Dog whistle alert: The ugly history of Maryland’s flag is exposed

Dog whistle alert: The ugly history of Maryland’s flag is exposed

You gotta love dog whistles. I don’t mean the literal kind you use to summon your pooch. I mean the type that certain aggrieved segments of society love to trot out as evidence of one or another -ism or phobia.

When it comes to these imagined slights, the princess from the Hans Christian Andersen classic “The Princess and the Pea” has nothing on liberals.

Which brings us to the latest dog whistle and the evidence it provides of an actionable injury to black people. It resides in the Maryland state flag, which as an aside has to be the most seizure-inducing flag in existence. Just look at it, if you can bring yourself to.

An individual known to Twitter as Benjamin YoungSavage [sic] has looked at it and sees something that is sure to touch a nerve in fellow “abolitionists” (which is one of the traits YoungSavage lays claim to in his Twitter bio).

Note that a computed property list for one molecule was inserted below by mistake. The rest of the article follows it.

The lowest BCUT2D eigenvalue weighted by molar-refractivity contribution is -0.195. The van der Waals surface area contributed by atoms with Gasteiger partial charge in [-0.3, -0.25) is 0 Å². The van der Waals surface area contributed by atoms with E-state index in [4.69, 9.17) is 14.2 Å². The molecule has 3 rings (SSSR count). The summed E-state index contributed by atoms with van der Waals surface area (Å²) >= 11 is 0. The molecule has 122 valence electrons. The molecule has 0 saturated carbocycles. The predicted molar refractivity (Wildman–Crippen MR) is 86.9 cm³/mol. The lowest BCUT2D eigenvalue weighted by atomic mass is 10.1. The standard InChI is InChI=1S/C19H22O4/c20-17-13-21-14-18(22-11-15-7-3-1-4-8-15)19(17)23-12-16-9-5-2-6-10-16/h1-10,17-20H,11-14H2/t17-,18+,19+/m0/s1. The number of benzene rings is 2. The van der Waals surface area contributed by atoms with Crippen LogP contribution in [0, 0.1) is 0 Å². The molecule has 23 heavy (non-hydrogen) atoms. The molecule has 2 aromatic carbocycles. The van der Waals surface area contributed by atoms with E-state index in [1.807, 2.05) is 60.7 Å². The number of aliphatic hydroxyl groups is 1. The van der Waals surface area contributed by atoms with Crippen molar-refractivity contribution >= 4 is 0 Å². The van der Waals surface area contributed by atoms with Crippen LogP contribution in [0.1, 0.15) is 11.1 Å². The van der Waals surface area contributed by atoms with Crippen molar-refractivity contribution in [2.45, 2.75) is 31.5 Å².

According to CBS Baltimore, YoungSavage is “kind of right”:

Yes, even though Maryland was a Union state, the flag — which is featured on the state’s license plate and is a popular adornment for clothing and accessories — does contain some Confederate symbolism.

The flag’s older history is tied to George Calvert, an English politician and colonizer who more or less founded the Maryland colony, although he died just weeks before the charter for the state was approved in 1632. The settlement of the area was left to his firstborn son Cecil and his second son Leonard Calvert was the first colonial governor of the province.

“George Calvert, first Lord Baltimore, adopted a coat of arms that included a shield with alternating quadrants featuring the yellow-and-black colors of his paternal family and the red-and-white colors of his maternal family, the Crosslands,” state archives say.

“When the General Assembly in 1904 adopted a banner of this design as the state flag, a link was forged between modern-day Maryland and the very earliest chapter of the proprietorship of the Calvert family.”

But the red and white part of the flag, known as the Crossland arms, was also the design flown by Marylanders who sympathized with the South in the Civil War, according to state records.

This “discovery” is just the latest incident in a lengthening saga of overreactions to an admittedly dark chapter in American history. Anyone recall the ending of George Santayana’s sage admonition that begins “Those who cannot remember the past”?

(h/t Conservative Firing Line)

Ben Bowles

Ben Bowles

Ben Bowles is a freelance writer.


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